Matt and I spent a few rainy days up near Tomales Bay, an estuary in western Marin County (as far west as you can go, actually) that’s famous for its thriving oyster aquacultures. Despite the blustery weather, our timing was spot-on, as the storied bivalve hits its peak in the winter: flinty, cold and sparkling-fresh. Once we got the hang of our shucking technique, we slurped the little Pacific “sweet waters” down raw (they didn’t ask for lemon or mignonette, just a sip of icy Mersault to wash them down) and prepped the larger Kumamotos for grilling.
Barbecued oysters are a regional specialty in those parts, often served with a tangy BBQ sauce or splash of Tapatio. (When in Rome, yes?) They’re a terrific way to introduce the briny pleasures of the oyster to those who might be otherwise averse, and a special treat in those months lacking an “R”. (Oysters are perfectly safe to eat year-round, but they spawn in the summer months, giving their meat a cloudy, creamy texture that’s considered inferior on the raw bar but fantastic when barbecued. Kumamotos and some Atlantic varieties are tasty all year, raw or cooked.)
In this preparation, crispy bits of breadcrumbs and grated cheese added a pleasant textural contrast, and a garlicky-butter sauce supplied a gutsy oomph to the oysters’ graceful minerality. These reminded me a bit of Oysters Rockefeller, or maybe Mornay-style, and rather than overpower the oysters, the deeply savory elements flattered the clean, briny sweetness of the shellfish. They were proof that everything does indeed taste better outside (even if my Wellies and umbrella got a workout), especially when they’re a stone’s throw from the sea.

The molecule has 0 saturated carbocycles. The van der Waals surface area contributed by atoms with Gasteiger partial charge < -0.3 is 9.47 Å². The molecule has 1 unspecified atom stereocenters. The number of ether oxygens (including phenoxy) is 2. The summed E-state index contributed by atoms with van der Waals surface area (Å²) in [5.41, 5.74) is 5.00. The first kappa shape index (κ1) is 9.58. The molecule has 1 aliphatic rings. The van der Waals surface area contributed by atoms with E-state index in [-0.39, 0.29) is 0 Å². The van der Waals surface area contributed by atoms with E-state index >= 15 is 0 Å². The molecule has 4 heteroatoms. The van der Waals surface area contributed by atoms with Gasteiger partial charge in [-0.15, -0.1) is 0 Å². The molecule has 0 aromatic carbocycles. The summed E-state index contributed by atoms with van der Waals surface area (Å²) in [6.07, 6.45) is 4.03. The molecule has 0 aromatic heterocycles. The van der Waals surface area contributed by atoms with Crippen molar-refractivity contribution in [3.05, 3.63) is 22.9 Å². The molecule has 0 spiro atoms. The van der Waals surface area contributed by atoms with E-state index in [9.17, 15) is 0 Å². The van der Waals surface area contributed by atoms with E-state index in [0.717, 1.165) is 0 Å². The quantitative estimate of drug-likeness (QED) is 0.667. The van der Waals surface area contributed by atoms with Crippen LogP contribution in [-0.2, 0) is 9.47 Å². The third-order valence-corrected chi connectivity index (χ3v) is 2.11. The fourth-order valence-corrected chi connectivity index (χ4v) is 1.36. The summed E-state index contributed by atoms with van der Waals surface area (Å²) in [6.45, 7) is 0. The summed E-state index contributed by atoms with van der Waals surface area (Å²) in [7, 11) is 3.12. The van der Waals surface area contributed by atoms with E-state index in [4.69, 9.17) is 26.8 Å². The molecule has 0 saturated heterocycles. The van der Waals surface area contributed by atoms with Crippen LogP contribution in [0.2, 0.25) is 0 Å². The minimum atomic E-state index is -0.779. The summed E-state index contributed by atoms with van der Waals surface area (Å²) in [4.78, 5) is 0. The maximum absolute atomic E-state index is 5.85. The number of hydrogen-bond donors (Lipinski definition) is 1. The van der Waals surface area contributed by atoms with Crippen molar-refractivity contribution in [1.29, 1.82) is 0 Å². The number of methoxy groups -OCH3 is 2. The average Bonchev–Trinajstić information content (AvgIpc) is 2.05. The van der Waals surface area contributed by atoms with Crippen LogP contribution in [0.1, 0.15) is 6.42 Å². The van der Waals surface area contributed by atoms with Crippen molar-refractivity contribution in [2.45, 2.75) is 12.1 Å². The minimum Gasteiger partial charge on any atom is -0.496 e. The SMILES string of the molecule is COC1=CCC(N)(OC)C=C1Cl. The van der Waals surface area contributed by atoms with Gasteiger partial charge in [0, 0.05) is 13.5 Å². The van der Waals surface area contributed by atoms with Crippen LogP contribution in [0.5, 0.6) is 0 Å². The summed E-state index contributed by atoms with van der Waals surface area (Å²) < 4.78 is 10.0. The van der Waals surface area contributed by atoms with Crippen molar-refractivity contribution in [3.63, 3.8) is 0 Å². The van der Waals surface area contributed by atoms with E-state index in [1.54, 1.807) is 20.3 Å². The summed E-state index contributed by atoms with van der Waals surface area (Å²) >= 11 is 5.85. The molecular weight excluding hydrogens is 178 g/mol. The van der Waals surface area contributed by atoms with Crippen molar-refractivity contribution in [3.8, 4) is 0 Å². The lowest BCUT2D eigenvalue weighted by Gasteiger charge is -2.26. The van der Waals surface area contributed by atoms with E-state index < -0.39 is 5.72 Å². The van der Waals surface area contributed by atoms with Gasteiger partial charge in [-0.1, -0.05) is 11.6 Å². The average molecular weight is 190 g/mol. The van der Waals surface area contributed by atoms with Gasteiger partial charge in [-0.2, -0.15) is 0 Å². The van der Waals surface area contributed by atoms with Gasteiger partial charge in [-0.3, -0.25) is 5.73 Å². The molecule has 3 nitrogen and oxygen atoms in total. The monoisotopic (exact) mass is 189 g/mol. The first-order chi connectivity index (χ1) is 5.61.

Barbecued Oysters with Garlic Butter & Breadcrumbs
adapted from Oyster Culture by Gwendolyn Meyer, 2011; makes 24 oysters
- 24 medium oysters (Kumamotos, etc.)
- 3/4 C (6 oz) butter
- 3 Tbsp garlic, minced
- 2 tsp dried parsley
- the juice of one small lemon
- generous 1/4 C Pecorino-Romano, Parmigiano-Reggiano, or other hard cheese
- 1/2 C seasoned breadcrumbs
Preheat the grill. In a small saucepan, melt the butter; add the garlic and cook, stirring, about 1-2 minutes. Add the lemon juice and parsley; take off the heat.
Meanwhile, scrub the oysters well under cold water to remove any grit. Shuck the oysters, keeping as much of their liquid as possible, and set aside on the half shell over ice. When the grill is ready, line up the oysters on a rimmed baking sheet. Spoon a teaspoon or so of the garlic butter over each. Sprinkle a bit of cheese and breadcrumbs over each. Transfer to the grill, cover and cook until the sauce starts to bubble, about 2-3 minutes at most. Use tongs to remove to a serving platter.
Note: you can line the baking sheet and your serving platter with rock salt to create little nests for each oyster shell, if you like. Shucked raw oysters will keep, kept over ice, for up to two hours.